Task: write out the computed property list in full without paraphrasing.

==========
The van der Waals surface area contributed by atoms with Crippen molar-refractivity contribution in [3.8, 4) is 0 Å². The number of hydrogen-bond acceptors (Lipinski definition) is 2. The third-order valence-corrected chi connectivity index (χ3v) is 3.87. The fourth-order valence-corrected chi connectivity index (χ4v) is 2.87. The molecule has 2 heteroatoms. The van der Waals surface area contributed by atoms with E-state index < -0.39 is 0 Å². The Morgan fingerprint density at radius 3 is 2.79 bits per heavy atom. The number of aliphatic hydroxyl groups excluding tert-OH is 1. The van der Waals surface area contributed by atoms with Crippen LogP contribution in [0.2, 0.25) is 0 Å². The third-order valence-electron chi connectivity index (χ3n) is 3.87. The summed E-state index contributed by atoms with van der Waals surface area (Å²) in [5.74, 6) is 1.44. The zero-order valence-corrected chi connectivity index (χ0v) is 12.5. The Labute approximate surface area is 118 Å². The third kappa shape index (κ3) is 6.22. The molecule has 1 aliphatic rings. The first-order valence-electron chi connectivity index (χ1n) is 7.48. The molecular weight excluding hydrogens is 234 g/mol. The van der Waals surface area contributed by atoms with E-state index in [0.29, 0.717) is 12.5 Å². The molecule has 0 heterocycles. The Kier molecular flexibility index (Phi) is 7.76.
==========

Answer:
The van der Waals surface area contributed by atoms with Crippen molar-refractivity contribution in [3.8, 4) is 0 Å². The number of hydrogen-bond acceptors (Lipinski definition) is 2. The third-order valence-corrected chi connectivity index (χ3v) is 3.87. The fourth-order valence-corrected chi connectivity index (χ4v) is 2.87. The molecule has 2 heteroatoms. The van der Waals surface area contributed by atoms with E-state index < -0.39 is 0 Å². The Morgan fingerprint density at radius 3 is 2.79 bits per heavy atom. The number of aliphatic hydroxyl groups excluding tert-OH is 1. The van der Waals surface area contributed by atoms with Crippen LogP contribution in [0.2, 0.25) is 0 Å². The third-order valence-electron chi connectivity index (χ3n) is 3.87. The summed E-state index contributed by atoms with van der Waals surface area (Å²) in [5.74, 6) is 1.44. The zero-order valence-corrected chi connectivity index (χ0v) is 12.5. The Labute approximate surface area is 118 Å². The third kappa shape index (κ3) is 6.22. The molecule has 1 aliphatic rings. The first-order valence-electron chi connectivity index (χ1n) is 7.48. The molecular weight excluding hydrogens is 234 g/mol. The van der Waals surface area contributed by atoms with E-state index in [0.29, 0.717) is 12.5 Å². The molecule has 0 heterocycles. The Kier molecular flexibility index (Phi) is 7.76.